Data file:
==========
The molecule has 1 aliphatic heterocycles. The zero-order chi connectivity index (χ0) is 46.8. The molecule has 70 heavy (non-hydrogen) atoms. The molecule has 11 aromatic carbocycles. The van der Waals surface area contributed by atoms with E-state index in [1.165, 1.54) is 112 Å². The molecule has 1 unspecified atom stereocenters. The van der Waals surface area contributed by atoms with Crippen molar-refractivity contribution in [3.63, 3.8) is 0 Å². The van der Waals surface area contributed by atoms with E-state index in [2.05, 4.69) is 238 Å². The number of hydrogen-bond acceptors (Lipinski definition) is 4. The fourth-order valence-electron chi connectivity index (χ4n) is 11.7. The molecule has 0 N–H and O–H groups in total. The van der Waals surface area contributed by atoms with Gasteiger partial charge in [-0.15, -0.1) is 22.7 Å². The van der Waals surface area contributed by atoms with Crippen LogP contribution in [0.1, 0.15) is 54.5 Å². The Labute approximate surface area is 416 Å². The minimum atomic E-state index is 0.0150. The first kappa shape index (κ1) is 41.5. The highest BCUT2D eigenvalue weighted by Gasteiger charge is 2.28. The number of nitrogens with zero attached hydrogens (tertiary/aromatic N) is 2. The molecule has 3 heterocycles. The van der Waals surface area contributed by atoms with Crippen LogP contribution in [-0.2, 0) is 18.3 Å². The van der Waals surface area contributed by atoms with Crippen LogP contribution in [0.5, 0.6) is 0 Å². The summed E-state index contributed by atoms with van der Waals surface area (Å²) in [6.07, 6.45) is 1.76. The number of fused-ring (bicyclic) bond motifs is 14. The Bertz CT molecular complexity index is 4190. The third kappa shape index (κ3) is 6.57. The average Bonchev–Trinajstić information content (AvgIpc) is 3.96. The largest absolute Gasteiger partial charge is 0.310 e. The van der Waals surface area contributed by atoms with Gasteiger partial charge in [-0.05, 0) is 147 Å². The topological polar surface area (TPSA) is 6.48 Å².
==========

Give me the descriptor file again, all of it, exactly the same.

The molecule has 1 aliphatic heterocycles. The zero-order chi connectivity index (χ0) is 46.8. The molecule has 70 heavy (non-hydrogen) atoms. The molecule has 11 aromatic carbocycles. The van der Waals surface area contributed by atoms with E-state index in [1.165, 1.54) is 112 Å². The molecule has 1 unspecified atom stereocenters. The van der Waals surface area contributed by atoms with Crippen molar-refractivity contribution in [3.63, 3.8) is 0 Å². The van der Waals surface area contributed by atoms with E-state index in [2.05, 4.69) is 238 Å². The number of hydrogen-bond acceptors (Lipinski definition) is 4. The fourth-order valence-electron chi connectivity index (χ4n) is 11.7. The molecule has 0 N–H and O–H groups in total. The van der Waals surface area contributed by atoms with Gasteiger partial charge in [-0.15, -0.1) is 22.7 Å². The van der Waals surface area contributed by atoms with Crippen LogP contribution in [0.1, 0.15) is 54.5 Å². The Labute approximate surface area is 416 Å². The minimum atomic E-state index is 0.0150. The first kappa shape index (κ1) is 41.5. The highest BCUT2D eigenvalue weighted by Gasteiger charge is 2.28. The number of nitrogens with zero attached hydrogens (tertiary/aromatic N) is 2. The molecule has 3 heterocycles. The van der Waals surface area contributed by atoms with Crippen LogP contribution in [-0.2, 0) is 18.3 Å². The van der Waals surface area contributed by atoms with Crippen LogP contribution in [0.5, 0.6) is 0 Å². The summed E-state index contributed by atoms with van der Waals surface area (Å²) in [6.07, 6.45) is 1.76. The number of fused-ring (bicyclic) bond motifs is 14. The Bertz CT molecular complexity index is 4190. The third kappa shape index (κ3) is 6.57. The average Bonchev–Trinajstić information content (AvgIpc) is 3.96. The largest absolute Gasteiger partial charge is 0.310 e. The van der Waals surface area contributed by atoms with Gasteiger partial charge in [-0.05, 0) is 147 Å². The topological polar surface area (TPSA) is 6.48 Å².